House of Commons International Development Committee: The Closure of DFID's Bilateral Aid Programme in Burundi



The Government should reinstate its bilateral aid to the fragile African state of Burundi, MPs have recommended in a report out today. The International Development Committee warns that ending the Department for International Development’s (DFID) programme at such a critical time - when the country is making the transition from conflict to stability - is a strategic mistake.

The report warns that there is a regional dimension to the conflicts in the Great Lakes area of Central Africa and that instability in Burundi could undermine DFID’s progress in Rwanda, the DRC and the rest of the region. DFID is providing over £2.5 billion to other countries in the Great Lakes region between 2011 and 2015.

The Chairman of the Committee, Malcolm Bruce MP, said:

“DFID’s decision to end bilateral aid to Burundi is incompatible with the Government’s wider objectives to focus on the poorest countries and to help fragile and conflict-affected states develop into stable and prosperous democracies.”

“Ending our bilateral aid programme to the poorest country in the Great Lakes region sends the wrong political signal and makes it look like the UK is turning its back on the people of Burundi.”

“More worryingly, it could jeopardise our progress in a region that is struggling to develop after decades of conflict. The Secretary of State should reinstate bilateral aid to Burundi.”

Burundi is one of the poorest countries in the world and is unlikely to meet most of the Millennium Development Goals. The report argues that funds for an effective and efficient bilateral programme in Burundi could be found by very small reductions in the increases in funding of the other countries in the region.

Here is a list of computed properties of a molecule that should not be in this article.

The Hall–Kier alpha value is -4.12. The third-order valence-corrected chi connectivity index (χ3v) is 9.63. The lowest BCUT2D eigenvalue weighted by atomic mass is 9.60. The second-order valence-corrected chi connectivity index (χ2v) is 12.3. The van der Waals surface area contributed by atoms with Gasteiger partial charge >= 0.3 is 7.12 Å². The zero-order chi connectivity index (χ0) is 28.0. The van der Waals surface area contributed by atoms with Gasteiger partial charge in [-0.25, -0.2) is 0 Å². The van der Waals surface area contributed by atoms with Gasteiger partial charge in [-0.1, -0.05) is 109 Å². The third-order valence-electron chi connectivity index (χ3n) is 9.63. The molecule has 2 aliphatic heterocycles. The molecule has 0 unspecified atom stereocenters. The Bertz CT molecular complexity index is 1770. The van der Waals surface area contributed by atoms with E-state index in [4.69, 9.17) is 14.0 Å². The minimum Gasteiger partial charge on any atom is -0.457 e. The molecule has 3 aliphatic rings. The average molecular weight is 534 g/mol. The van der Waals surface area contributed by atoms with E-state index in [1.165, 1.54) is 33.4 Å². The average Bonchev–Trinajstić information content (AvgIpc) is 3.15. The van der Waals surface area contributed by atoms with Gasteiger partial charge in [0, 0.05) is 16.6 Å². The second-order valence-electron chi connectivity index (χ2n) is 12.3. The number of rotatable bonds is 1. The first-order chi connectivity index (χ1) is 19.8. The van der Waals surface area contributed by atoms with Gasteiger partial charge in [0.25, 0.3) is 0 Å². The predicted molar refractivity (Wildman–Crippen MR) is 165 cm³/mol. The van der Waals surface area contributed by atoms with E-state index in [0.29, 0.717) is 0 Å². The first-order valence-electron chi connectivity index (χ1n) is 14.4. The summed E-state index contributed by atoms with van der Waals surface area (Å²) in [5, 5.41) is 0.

The UK currently has bilateral programmes with all the countries in the Eastern Africa and Great Lakes Region—Kenya, Tanzania, Uganda, Rwanda, Burundi, DRC and South Sudan The MPs question why bilateral aid to Burundi is being ended when very considerable increases in direct aid are being provided to its neighbours including DRC and Rwanda. In 2010 the UK provided £13.7 million to Burundi. The proposal to double the programme, and make it viable, was rejected by the Government.

DFID argued that the cost of the office in Burundi is too high in relation to the programme. The report argues that this can be addressed by increasing the size of the programme—something which has happened in every other country in the region. A stronger argument would have been that bilateral aid cannot be spent effectively in Burundi, but DFID has not made this case.

DFID says it will still have influence in Burundi through its multilateral programmes and with Trade Mark East Africa – a regional initiative to boost regional trade. However, the Committee notes that Burundi will struggle to match export levels of its neighbours because its agricultural productivity is so low.

Finally, the Committee notes that its ability to assess DFID’s decision to close its bilateral aid programme in Burundi was hindered by the Department’s refusal to provide the committee with all the relevant documents in full – rather than in a redacted form.